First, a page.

Thugs destroy buildings in Belgrade while police look the other way

Protest in Belgrade on 11 May following the destruction of buildings at Hercegovacka Street. [BETA]

On 11 May, hundreds of residents of Belgrade protested the bulldozing of buildings on a street facing the Sava river, outraged by the silence of the authorities, and the complicity of the police. EURACTIV Serbia reports.

The incident took place during the night, following snap elections on 24 April that were won by the incumbent Prime Minister, Aleksandar Vučić, by a landslide.

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A whole street was demolished without prior notice by masked men using heavy machinery. By destroying the buildings, they opened the way for a contested, UAE-financed “Belgrade Waterfront” luxury real estate project.

The destroyed buildings at Hercegovacka street [Ne davimo Beograd (Don't drown Belgrade Initiative]

The destroyed buildings on Hercegovacka Street. [Don’t Drown Belgrade Initiative]

Belgrade Waterfront is an ambitious state-backed project that envisages two million square meters of residential and commercial space, including two residential towers, on the bank of Sava river. The project caused much discontent, and as a result citizens rallied around the civic initiative “Ne davimo Beograd” (Don’t Drown Belgrade). They warned that “the plundering project” directly harmed Belgraders’ public interests, and that the city center had been given away to private investors.

The images of the destroyed buildings in the Hercegovacka Street, facing the Sava, where a series of local businesses, and a much praised NGO-run refugee centre used to be, provoked an outcry in Serbian social media.

When the protestors gathered in downtown Belgrade on Wednesday, Vučić denied any wrongdoing, and said the affair was the result of political games.

As the story unfolded, it emerged that the people witnessing the event called the police, but police failed to react. Moreover, the rights of the witnesses were brutally violated: according to what they say, they were handcuffed, their phones and SIM cards were taken away, and they were prevented from trying to identify the vehicles that were used in the illegal operation.

‘Organised violation of citizens’ rights’

Evidence gathered by Serbian Ombudsman Saša Janković confirmed these facts. His report, published on 9 May, based partly on the communication records of the Belgrade police during the night of 24 April, points to “an organized violation of the citizens’ rights”. Janković points out that such wrongdoing was “coordinated on several levels and between several state and non-state entities”.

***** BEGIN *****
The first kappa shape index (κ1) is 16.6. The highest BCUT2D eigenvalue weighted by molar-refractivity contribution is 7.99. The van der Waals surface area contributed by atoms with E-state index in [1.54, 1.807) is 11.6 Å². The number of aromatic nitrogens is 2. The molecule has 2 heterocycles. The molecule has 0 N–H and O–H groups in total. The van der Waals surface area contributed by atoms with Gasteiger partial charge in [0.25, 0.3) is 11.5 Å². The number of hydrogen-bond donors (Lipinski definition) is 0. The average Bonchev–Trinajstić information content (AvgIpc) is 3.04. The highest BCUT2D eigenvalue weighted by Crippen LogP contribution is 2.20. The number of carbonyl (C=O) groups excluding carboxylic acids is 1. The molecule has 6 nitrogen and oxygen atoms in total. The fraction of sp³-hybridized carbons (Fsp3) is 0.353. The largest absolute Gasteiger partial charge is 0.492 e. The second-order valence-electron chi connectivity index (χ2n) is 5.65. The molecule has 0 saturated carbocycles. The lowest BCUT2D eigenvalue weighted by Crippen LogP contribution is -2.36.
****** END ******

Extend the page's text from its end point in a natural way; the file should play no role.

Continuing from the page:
The report presents evidence that citizens called the police, or even went to the police station in person to report what was going on, and that the police failed to react even when it was clear they were victims of criminal offenses.

According to the communications transcript, the police operator called the head of the shift to seek advice on the repeated calls from Hercegovacka Street, and got an answer which clearly indicates he knew what was going on, but had no intention of taking action.

Despite the Ombudsman’s findings, Vučić first denied any violation of the law. During a visit to Vranje in southern Serbia on 10 May he said that the demolished buildings were illegal anyway, that there was no need to demolish them by night, and that someone clearly wanted to create a scandal.

It took him one more day to come up with a slightly modified narrative and explain that the buildings were planned for demolition by 30 June, that court proceedings were in progress to stop the demolition, and that, apparently, someone decided to shorten the procedure.

The prime minister added that he hoped that the perpetrator was not someone from the state, and said that the person to make such a decision had to be “an idiot”.

While admitting there were irregularities, Vučić reacted in a way common to Serbian politics: he diverted the attention to another topic, questioning the legal standing of other interested parties in the affair. According to the premier, what was more important was how the owners of the destroyed properties had acquired them and the profit they generated from them.

Illegal buildings are not uncommon in Serbia, due to the very complex procedure of obtaining construction permits in the past, but also due to the shortcomings in the application of laws. It is estimated that there are 1.5 million illegal buildings in the country.  Currently, a program for their legalization is ongoing, based on a law adopted in 2015.

Vučić failed to respond clearly to the main issue addressed in the Ombudsman’s report, which is the attitude of the police – their deliberate decision to ignore the calls of citizens and a possible conspiracy of the police with “non-state entities”.

Disclaimer BETA EU Media grant

Disclaimer BETA EU Media grant

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